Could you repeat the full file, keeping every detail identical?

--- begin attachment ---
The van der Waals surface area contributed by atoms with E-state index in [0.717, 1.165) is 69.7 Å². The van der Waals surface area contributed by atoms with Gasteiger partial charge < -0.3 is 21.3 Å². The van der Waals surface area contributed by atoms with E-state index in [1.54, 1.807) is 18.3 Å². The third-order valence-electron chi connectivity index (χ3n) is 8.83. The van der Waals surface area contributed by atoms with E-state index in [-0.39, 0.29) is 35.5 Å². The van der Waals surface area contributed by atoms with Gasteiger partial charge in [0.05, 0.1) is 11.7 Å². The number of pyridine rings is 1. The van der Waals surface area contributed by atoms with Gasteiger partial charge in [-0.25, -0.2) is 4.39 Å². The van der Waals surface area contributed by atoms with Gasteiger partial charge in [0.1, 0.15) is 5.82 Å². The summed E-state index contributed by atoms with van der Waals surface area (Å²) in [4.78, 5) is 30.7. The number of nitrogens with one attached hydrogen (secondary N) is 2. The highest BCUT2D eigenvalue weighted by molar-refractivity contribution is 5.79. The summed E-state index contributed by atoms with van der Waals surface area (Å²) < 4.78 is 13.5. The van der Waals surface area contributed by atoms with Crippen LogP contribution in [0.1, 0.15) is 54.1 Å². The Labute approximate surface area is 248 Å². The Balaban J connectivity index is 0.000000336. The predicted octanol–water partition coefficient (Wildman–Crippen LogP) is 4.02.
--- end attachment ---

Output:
The van der Waals surface area contributed by atoms with E-state index in [0.717, 1.165) is 69.7 Å². The van der Waals surface area contributed by atoms with Gasteiger partial charge < -0.3 is 21.3 Å². The van der Waals surface area contributed by atoms with E-state index in [1.54, 1.807) is 18.3 Å². The third-order valence-electron chi connectivity index (χ3n) is 8.83. The van der Waals surface area contributed by atoms with E-state index in [-0.39, 0.29) is 35.5 Å². The van der Waals surface area contributed by atoms with Gasteiger partial charge in [0.05, 0.1) is 11.7 Å². The number of pyridine rings is 1. The van der Waals surface area contributed by atoms with Gasteiger partial charge in [-0.25, -0.2) is 4.39 Å². The van der Waals surface area contributed by atoms with Gasteiger partial charge in [0.1, 0.15) is 5.82 Å². The summed E-state index contributed by atoms with van der Waals surface area (Å²) in [4.78, 5) is 30.7. The number of nitrogens with one attached hydrogen (secondary N) is 2. The highest BCUT2D eigenvalue weighted by molar-refractivity contribution is 5.79. The summed E-state index contributed by atoms with van der Waals surface area (Å²) < 4.78 is 13.5. The van der Waals surface area contributed by atoms with Crippen LogP contribution in [0.1, 0.15) is 54.1 Å². The Labute approximate surface area is 248 Å². The Balaban J connectivity index is 0.000000336. The predicted octanol–water partition coefficient (Wildman–Crippen LogP) is 4.02.